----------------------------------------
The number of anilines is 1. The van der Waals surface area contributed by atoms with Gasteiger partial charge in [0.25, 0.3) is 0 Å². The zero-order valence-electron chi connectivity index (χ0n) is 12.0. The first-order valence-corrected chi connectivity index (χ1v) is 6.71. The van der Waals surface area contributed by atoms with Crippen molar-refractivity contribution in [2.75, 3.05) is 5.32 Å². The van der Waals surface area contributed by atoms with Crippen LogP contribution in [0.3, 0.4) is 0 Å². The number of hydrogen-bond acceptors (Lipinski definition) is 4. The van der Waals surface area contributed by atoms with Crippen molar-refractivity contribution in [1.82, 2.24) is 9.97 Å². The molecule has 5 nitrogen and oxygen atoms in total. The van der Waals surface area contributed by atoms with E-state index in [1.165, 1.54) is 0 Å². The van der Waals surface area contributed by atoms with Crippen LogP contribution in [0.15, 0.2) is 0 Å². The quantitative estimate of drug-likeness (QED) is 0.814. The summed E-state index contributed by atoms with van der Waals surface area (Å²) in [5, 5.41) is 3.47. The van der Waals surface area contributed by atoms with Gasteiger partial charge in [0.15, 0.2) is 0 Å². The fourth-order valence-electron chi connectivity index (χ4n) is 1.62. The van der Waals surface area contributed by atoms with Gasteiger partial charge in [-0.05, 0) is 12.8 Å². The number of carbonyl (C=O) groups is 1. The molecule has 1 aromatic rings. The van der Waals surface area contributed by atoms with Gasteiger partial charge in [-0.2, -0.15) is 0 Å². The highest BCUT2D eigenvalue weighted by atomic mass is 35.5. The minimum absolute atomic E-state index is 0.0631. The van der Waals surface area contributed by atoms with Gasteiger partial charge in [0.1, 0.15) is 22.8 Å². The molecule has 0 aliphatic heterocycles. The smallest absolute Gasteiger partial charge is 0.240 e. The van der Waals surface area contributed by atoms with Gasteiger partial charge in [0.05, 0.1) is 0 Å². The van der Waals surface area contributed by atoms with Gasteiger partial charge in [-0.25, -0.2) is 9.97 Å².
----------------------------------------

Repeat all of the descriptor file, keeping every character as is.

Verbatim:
The number of anilines is 1. The van der Waals surface area contributed by atoms with Gasteiger partial charge in [0.25, 0.3) is 0 Å². The zero-order valence-electron chi connectivity index (χ0n) is 12.0. The first-order valence-corrected chi connectivity index (χ1v) is 6.71. The van der Waals surface area contributed by atoms with Crippen molar-refractivity contribution in [2.75, 3.05) is 5.32 Å². The van der Waals surface area contributed by atoms with Crippen LogP contribution in [0.3, 0.4) is 0 Å². The number of hydrogen-bond acceptors (Lipinski definition) is 4. The van der Waals surface area contributed by atoms with Crippen molar-refractivity contribution in [1.82, 2.24) is 9.97 Å². The molecule has 5 nitrogen and oxygen atoms in total. The van der Waals surface area contributed by atoms with E-state index in [1.165, 1.54) is 0 Å². The van der Waals surface area contributed by atoms with Crippen LogP contribution in [0.15, 0.2) is 0 Å². The quantitative estimate of drug-likeness (QED) is 0.814. The summed E-state index contributed by atoms with van der Waals surface area (Å²) in [5, 5.41) is 3.47. The van der Waals surface area contributed by atoms with Gasteiger partial charge in [0.15, 0.2) is 0 Å². The fourth-order valence-electron chi connectivity index (χ4n) is 1.62. The van der Waals surface area contributed by atoms with Gasteiger partial charge in [-0.05, 0) is 12.8 Å². The number of carbonyl (C=O) groups is 1. The molecule has 1 aromatic rings. The van der Waals surface area contributed by atoms with Gasteiger partial charge in [-0.2, -0.15) is 0 Å². The highest BCUT2D eigenvalue weighted by atomic mass is 35.5. The minimum absolute atomic E-state index is 0.0631. The van der Waals surface area contributed by atoms with Gasteiger partial charge in [0.1, 0.15) is 22.8 Å². The molecule has 0 aliphatic heterocycles. The smallest absolute Gasteiger partial charge is 0.240 e. The van der Waals surface area contributed by atoms with Gasteiger partial charge in [0.05, 0.1) is 0 Å². The van der Waals surface area contributed by atoms with Gasteiger partial charge in [-0.25, -0.2) is 9.97 Å².